Veterans should be some of our most honored citizens, but ongoing scandals at the Department of Veterans Affairs punish those who give us the most. Though the liberal media would prefer us to forget this issue from the Obama administration, CBS’s NCIS: Los Angeles places VA corruption front-and-center in their latest episode, "Battle Scars."
On the April 23 episode, Hetty’s (Linda Hunt) old veteran friend Charles Langston (Carl Lumbly) kidnaps a Veterans Affairs administrator during a traffic jam. Though the crime forces the team to investigate, they find that the administrator might not be such an innocent victim - straight from a VA worker herself.
Receptionist: I'm not a monster. I don't like turning veterans away. I'm a veteran myself, but, you know, just like in the service, you follow directives. Even when you think the ones giving them are fools.
Kensi: Yeah, I understand that. What else can you tell us about your boss, Bryant?
Receptionist: Did you find him yet?
Receptionist: Let's just say that part of me hopes you don't. Bryant didn't come here to fix things. If anything, he's benefiting from all this endless red tape.
Deeks: How so?
Receptionist: Okay, we've been tasked with increasing patient intake while also reducing wait times. All the records say that we're meeting our goals, but I'm here to tell you we're not even close.
Kensi: So you think he's cooking the books?
Receptionist: Yeah. And making a nice bonus for himself, for a job well done.
Deeks: The, uh, the guy that made the scene, has he been in here before?
Receptionist: Uh, no. I-I don't think so.
Kensi: All right. We have to speak to a few more administrators, but if you think of anything, please don't hesitate to call. Okay?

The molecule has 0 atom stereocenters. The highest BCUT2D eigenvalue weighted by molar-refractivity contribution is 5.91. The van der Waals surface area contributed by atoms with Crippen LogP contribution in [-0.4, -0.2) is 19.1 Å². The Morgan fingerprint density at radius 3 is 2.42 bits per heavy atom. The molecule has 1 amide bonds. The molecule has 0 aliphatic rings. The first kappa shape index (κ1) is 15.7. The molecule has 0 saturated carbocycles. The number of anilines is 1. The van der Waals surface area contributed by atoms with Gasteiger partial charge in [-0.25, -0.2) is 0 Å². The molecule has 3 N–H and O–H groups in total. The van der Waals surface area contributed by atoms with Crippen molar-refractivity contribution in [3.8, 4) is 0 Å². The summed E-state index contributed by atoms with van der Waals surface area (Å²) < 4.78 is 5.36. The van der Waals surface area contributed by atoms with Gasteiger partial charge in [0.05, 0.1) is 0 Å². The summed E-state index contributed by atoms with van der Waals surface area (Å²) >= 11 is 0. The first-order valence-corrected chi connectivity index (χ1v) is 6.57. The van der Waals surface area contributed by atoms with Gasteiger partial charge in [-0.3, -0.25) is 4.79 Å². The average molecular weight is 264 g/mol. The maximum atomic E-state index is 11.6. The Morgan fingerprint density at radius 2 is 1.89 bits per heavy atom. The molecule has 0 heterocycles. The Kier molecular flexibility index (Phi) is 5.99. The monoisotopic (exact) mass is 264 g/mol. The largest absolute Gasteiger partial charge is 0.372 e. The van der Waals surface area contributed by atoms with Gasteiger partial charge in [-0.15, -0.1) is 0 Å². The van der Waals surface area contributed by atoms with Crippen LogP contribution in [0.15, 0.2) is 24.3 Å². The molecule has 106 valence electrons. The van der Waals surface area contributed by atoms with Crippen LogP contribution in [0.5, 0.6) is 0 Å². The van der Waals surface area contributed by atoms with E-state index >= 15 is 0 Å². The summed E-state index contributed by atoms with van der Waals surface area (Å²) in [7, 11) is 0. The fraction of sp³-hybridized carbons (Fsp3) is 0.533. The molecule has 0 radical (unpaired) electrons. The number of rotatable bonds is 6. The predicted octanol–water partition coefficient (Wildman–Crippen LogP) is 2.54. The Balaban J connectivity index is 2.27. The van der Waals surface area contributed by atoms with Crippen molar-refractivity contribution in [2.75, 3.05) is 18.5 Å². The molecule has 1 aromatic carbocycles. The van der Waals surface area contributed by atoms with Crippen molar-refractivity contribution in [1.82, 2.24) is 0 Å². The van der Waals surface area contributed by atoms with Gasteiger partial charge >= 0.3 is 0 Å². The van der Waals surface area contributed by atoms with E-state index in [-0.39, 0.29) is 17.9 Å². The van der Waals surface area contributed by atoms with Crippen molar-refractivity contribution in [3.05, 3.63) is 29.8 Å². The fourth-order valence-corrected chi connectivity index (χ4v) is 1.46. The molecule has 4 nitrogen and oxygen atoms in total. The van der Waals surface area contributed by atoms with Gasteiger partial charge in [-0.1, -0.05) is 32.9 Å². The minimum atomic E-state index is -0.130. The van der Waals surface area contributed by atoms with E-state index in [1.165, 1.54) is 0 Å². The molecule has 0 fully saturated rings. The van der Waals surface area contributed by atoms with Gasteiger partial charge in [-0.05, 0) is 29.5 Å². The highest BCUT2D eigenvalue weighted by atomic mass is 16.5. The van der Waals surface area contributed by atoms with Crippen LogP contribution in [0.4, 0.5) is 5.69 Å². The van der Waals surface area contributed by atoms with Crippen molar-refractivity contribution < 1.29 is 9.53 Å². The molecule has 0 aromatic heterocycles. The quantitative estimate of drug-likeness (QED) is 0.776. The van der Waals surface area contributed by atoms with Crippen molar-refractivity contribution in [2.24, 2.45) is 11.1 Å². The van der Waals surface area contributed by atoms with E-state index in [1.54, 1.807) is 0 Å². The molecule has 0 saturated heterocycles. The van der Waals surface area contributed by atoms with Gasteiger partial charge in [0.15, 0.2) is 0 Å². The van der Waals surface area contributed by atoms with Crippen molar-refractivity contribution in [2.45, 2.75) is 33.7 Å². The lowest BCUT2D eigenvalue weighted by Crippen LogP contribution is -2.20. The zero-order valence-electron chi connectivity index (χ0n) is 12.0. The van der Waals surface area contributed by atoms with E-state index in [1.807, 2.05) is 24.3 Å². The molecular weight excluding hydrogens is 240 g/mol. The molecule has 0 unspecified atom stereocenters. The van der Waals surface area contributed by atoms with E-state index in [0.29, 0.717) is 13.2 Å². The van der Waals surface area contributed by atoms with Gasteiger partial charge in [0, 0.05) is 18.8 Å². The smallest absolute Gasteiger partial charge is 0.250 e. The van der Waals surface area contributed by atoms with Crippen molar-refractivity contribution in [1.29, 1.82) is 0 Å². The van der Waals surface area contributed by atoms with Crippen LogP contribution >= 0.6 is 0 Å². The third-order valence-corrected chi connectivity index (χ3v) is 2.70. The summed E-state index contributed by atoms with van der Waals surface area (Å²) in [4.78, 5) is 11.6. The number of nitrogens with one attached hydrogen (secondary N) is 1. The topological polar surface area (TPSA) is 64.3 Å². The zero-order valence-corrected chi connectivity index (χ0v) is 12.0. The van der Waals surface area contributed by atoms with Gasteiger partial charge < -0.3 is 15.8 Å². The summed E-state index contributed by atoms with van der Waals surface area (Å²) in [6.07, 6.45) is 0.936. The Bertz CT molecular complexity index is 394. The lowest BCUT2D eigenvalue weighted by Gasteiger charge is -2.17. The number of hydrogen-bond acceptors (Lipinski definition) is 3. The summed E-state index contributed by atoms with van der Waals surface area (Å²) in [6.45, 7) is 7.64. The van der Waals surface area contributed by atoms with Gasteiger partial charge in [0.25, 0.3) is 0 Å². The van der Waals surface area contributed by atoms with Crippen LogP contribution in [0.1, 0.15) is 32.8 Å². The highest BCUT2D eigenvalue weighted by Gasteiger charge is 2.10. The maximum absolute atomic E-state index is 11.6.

Receptionist: Hey, I remember you. You were injured. You were in here. (Laughs softly) I'm glad to see you're better.
Receptionist: You know, that's all we want here. To make people better. Just wouldn't think it would be so hard.
Kensi: Thank you.
Long lines at centers, rejection of care, and records being fixed sounds all too familiar. While the corrupt administrator in this case eventually receives his comeuppance, plenty of real life administrators go unpunished. And while there are plenty of people who only want “to make people better” in the VA, there are too many issues and red tape that make it almost impossible.
It’s unfortunate that the plight many veterans face when receiving care isn’t as fictional as the events on NCIS: Los Angeles, but the act of gaming the system is a very real issue plaguing our country. What’s worse is that this inefficiency has led to the deaths of veterans forced to wait for care that never came. President Obama himself at the time the scandal was initially revealed seemed slow to act, claiming that “whatever is wrong” might be “just an episodic problem” rather than ongoing corruption.
Fortunately, shows like this can remind others of the problem President Obama was reluctant to name and the even more troubling prospect of nation-wide government run health care. Unless there are more people aware of these problems, long lines, no care, and corrupt health officers may harm all of us.